Mid-Century Misery: the discontented delights of Stevan Dohanos


#1

[Read the post]


#2

The “discontented” are protagonists from Phil Dick’s mainstream novels, and not a few of his SF novels.


#3

Why do people assume the 1950’s was nothing but Leave it to Beaver? That’s also the high point of Film Noir.


#4

I like that he’s pointing out some of the issues with the “stereotypical gender roles” of the era. Poor Mom’s got a lot of cleaning-up to do after the family trashes the place and she’s expected to do all of it.


#5

What’s going on in the dovecote?


#6

I see some Robert Williams and Al Jaffe in these.


#7

Indeed,

The 50s started in war (Korea), that almost went nuclear, ended in war (Vietnam), and saw several nasty recessions.

The men and women of the 50s had been through the Great Depression, World War II, and were living under the inescapable, omnipresent threat of nuclear annihilation.

They craved nothing more than stability – and their art, food, and politics reflected this.

What current folks think of as “the 50s” is actually more reflective of the Kennedy Era (1960-1964[*])

[*] yes, Kennedy died in late '63, but much of what Johnson did in his first year in office Johnson did in Kennedy’s name.


#8

Won’t someone think of Mother and her dishes to wash!

Really, he makes home ownership (and car, and other things) look like the total drag that it so often is. I really dig these, Cory, thank you! I was sad to find out that this isn’t a Wink Books post, or I’d be ordering this book. (Despite the drag that is book ownership…)


#9

THIS! What is going on!! Is the apron blood spattered? Is a dove dead? Did they kill it? WHAT IS GOING ON?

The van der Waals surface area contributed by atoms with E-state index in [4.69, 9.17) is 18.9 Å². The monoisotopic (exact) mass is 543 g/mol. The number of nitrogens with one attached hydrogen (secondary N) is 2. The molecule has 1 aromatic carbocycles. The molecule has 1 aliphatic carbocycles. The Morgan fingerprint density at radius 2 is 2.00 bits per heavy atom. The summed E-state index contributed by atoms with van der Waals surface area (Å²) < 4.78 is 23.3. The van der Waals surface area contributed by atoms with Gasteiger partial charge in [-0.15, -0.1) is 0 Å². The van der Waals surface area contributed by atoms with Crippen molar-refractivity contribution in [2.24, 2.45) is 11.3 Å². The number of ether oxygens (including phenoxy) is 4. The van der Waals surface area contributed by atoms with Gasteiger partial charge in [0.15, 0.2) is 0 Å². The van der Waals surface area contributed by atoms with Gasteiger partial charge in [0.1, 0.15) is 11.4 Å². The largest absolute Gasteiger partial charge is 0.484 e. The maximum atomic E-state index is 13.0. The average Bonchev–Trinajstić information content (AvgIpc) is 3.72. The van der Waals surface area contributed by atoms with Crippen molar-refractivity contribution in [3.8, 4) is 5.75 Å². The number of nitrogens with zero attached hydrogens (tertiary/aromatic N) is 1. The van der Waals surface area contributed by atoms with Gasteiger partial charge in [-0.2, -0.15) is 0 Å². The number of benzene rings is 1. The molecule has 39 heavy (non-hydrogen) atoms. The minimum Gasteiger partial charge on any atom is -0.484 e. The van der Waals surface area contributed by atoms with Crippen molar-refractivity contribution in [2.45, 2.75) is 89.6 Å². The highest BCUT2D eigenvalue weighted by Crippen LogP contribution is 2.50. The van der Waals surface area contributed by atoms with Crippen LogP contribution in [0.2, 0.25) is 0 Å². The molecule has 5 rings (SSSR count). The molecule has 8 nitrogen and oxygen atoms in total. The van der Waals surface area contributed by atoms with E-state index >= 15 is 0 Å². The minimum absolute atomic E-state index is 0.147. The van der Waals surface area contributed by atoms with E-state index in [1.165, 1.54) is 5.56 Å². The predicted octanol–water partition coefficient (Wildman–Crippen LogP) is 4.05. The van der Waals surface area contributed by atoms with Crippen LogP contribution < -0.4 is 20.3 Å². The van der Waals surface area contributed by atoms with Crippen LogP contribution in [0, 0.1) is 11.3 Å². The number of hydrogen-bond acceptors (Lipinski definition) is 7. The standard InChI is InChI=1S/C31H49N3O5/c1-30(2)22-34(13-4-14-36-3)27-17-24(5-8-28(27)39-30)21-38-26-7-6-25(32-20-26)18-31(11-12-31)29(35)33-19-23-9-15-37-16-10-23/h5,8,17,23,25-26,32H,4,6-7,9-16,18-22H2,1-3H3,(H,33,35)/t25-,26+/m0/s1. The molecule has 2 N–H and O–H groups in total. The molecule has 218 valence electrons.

#10

“Don’t feel bad Johnny. All things are born only to suffer and die. It’s not your fault.”


#11

“Now, Jimmy, this is how you wring a squab’s neck for dinner. Make it quick! You don’t want it to suffer.”


#12

The man in the fortune-telling picture and the man holding the gas pump remind me of Daniel Clowes…


#13

Did you notice the featured article in the picture of the dad walking his daughters out of the movie?

“Are we ready for a pushbutton War” by Stewart Alsop.

That’s the father of the prominent Infoworld columnist Stewart Alsop who made the famous prediction “the last mainframe will be unplugged on March 15, 1996.”


#14

Book ownership isn’t much of a drag. (I just prefer a real library to iBooks and Kindles. And I’ve moved. A lot.)

These paintings are marvelous! I will definitely be hunting for something in print.

I admit I had not. I only noticed that he’d probably been in that theater for three hours. Nice!


#15

Going a couple posts back, the link to http://boingboing.net/2004/08/31/vintage_girly_pinups.html appears to be dead.

The Internet Archive suggests it died sometime around 2012. What gives?


#16

So Donahos is the anti-Rockwell, a sort of poor man’s Hopper. Some of his work is formally interesting, and some of it is spooky as well. I refer especially to the supermarket view.


#17

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